It’s no secret that the approval process for iPhone apps is a little ridiculous at times. Apple is totally aware of that, though. So they’ve decided to make the whole process just a tiny bit more transparent. When app developers log into the Dev Center site, they will see a new area for status updates. Apps will be listed as “waiting for review”, “in review”, or “ready for sale”.
You don’t have to look far on the web to find a developer with a heartbreaking story of how they poured their savings into making an app, only to have it held in limbo for weeks or months. While the new policy doesn’t necessarily do anything about the actual delays, devs will at least know where in the process it’s held up.
For its part, Apple claims that 96% of iPhone apps are approved in less than two weeks. Now that we know that a lot of those apps are just repackaged eBooks, that figure seems less impressive. The closed nature of the App Store hasn’t hurt its growth so far. Should Apple even be worried about the process?
Apart from the eight uncanny people who bought the $999.99 “I Am Rich” app – an underwhelming screensaver - from the iTunes App Store last year, a vast majority happily devours the free and 99-cent apps. But the preponderance of 99-cent apps has made the App Store a cluttered warehouse, banished many quality apps to oblivion, and increased redundancy. Furthermore, many top-notch developers are finding it difficult to set an honest price on premium apps, for they fear their honesty might render these apps unattractive.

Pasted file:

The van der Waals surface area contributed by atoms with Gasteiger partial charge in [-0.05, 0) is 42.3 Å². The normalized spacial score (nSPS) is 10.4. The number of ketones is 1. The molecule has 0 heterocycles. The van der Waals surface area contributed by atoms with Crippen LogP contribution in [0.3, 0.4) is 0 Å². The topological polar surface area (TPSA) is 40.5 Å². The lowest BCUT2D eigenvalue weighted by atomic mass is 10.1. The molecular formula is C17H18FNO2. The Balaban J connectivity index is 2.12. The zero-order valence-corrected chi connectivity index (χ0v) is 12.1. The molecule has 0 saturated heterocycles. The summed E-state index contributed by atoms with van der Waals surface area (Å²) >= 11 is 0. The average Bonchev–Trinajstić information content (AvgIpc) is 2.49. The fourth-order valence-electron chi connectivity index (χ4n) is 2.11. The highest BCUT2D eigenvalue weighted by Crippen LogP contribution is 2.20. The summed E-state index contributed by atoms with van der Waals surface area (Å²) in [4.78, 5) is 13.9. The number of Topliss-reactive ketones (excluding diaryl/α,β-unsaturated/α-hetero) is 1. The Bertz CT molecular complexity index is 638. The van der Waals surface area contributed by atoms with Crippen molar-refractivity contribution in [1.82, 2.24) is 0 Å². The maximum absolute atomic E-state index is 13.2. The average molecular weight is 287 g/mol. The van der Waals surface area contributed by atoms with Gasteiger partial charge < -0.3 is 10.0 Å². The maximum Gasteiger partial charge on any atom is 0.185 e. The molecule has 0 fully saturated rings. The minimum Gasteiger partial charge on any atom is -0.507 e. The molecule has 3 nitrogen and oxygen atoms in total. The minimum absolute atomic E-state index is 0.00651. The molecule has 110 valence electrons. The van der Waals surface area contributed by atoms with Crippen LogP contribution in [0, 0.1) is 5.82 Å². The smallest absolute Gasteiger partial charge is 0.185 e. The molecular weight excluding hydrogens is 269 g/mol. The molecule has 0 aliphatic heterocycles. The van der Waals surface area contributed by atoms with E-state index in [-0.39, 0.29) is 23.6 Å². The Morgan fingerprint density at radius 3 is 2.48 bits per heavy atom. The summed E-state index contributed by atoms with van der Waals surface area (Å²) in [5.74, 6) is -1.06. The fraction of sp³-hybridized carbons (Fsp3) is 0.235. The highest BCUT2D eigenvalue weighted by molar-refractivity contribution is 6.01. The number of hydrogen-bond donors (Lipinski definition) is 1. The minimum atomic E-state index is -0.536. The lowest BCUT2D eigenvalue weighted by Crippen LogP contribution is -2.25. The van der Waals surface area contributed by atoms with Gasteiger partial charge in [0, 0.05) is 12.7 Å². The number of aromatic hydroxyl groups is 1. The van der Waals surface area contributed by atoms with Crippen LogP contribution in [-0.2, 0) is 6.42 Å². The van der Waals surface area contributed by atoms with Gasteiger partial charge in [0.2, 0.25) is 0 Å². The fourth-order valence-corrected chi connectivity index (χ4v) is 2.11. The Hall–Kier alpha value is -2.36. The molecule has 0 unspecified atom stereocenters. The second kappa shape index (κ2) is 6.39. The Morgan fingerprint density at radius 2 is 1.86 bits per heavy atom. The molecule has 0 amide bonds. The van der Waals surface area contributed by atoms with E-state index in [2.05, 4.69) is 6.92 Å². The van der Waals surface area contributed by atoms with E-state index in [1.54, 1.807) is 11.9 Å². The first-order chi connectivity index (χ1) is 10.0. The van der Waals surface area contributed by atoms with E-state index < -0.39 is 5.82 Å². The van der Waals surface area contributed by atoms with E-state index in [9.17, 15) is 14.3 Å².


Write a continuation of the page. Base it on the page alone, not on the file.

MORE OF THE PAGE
Adobe this week anounced two open-source initiatives designed to help media companies and publishers build better Flash applications.
The first is the Open Source Media Framework (OSMF), which paves the way for more sophisticated media players to run Adobe Flash content. Formerly known as Strobe, the OSMF offers advanced playback and navigation controls, as well as plug-ins for advertising and tracking. It can also work with any kind of Flash content.
The other open-source project is the Text Layout Framework (TLF), which will help developers add advanced typography and font layouts to their Flash applications. When combined with the new text engine in Flash Player 10, TLF makes possible vertical and bidirectional text, flowing text around images, and multiple language support.
As Microsoft's Silverlight continues to gain traction and HTML 5 adding another dimension to the Web 2.0 war, don't be surprised to see an even bigger push from Adobe in expanding upon Flash's capabilities.